On Tue, 2004-08-31 at 17:28, Yang Xiao wrote:
On Tue, 31 Aug 2004 22:16:05 +0100, D. D. Brierton
> On Tue, 2004-08-31 at 21:29, Yang Xiao wrote:
> > Well, I guess you can call it a bug, but it's not difficult to do a
> > iptables-save > /etc/sysconfig/iptables or even manually add the ntp
> > rules to the iptables file
> > to permenantly store the ntp rules before you start to make changes so
> > that it won't get lost when you restart iptables?
> Yang, I think you're missing Scot's point. It's not about difficulty,
> it's about discoverability. Someone who has FC on a server that has
> quite long uptimes might be mystified as to why the clock is completely
> inaccurate despite their running ntpd because they didn't realise that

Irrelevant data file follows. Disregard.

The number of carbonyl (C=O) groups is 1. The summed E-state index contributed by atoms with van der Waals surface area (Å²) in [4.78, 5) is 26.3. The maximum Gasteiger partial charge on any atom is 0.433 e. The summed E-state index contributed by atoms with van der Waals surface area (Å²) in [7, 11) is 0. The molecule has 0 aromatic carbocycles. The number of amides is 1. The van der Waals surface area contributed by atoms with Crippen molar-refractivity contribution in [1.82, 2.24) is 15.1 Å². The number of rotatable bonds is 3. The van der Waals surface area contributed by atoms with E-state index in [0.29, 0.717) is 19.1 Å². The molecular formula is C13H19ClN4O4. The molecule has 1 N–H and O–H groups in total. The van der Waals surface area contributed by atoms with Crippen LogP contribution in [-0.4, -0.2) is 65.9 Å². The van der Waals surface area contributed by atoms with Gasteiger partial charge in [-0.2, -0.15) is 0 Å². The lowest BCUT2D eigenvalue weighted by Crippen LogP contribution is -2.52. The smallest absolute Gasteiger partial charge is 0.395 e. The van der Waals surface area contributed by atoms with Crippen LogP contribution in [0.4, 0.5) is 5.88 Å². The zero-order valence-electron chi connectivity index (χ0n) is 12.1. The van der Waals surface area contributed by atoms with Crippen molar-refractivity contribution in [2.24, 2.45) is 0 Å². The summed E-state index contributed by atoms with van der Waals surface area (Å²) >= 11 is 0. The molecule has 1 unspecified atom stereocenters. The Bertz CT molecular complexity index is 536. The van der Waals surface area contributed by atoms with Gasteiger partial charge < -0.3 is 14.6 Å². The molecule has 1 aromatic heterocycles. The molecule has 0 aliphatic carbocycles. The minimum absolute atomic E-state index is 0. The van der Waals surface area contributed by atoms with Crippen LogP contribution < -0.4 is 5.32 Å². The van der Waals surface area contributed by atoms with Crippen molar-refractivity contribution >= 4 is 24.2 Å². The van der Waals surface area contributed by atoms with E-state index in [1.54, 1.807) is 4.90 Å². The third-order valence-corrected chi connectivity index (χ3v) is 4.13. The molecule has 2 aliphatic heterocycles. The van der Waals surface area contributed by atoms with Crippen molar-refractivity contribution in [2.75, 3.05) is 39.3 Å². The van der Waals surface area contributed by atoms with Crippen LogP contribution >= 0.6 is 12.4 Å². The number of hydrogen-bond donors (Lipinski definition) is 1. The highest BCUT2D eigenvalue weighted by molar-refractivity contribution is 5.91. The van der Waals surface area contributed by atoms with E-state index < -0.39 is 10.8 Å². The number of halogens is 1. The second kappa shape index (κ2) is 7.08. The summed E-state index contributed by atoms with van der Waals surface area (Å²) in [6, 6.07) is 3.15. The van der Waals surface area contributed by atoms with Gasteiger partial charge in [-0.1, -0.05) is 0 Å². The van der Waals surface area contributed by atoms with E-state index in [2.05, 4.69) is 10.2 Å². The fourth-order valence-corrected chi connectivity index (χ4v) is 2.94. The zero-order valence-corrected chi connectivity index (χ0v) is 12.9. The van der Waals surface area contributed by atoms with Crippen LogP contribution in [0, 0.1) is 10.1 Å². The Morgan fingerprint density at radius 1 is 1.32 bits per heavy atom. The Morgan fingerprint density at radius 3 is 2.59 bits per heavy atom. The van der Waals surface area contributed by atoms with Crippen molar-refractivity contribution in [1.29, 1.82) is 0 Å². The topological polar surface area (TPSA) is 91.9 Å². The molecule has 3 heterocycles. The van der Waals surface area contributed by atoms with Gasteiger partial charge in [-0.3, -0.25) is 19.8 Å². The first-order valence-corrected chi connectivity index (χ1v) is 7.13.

> restarting iptables had firewalled it off.
> I myself am happy for services to "punch holes" through the firewall
> when they start up as long as iptables is somehow made aware of this
> fact, so that if it has to be restarted it doesn't suddenly firewall all
> those services off.
> Best, Darren
as far as I'm aware of, this problem existed in RH9 or maybe even
earlier versions. I guess the ntp service start scripts was designed
to make life easier but created a situation where the user can lose
control when trying to customize.
As to the original post by Scott, I agree, It is a bug that there
isn't a hook in IPTABLES to check for what services needs to punch
holes when restarted. Mainly because they scripted in the service
startup scripts to do so. Otherwise, this is just a preference issue.
Personally I think it is wrong to have another services startup script
make changes to iptables. If a service needs a hole in the firewall
then that should be documented so the admin can apply the change to
iptables. Short term this is the best solution. Longer term something
that lets iptables identify such requirements and control them when you
start and stop iptables would be good.
Scot L. Harris
You've been Berkeley'ed!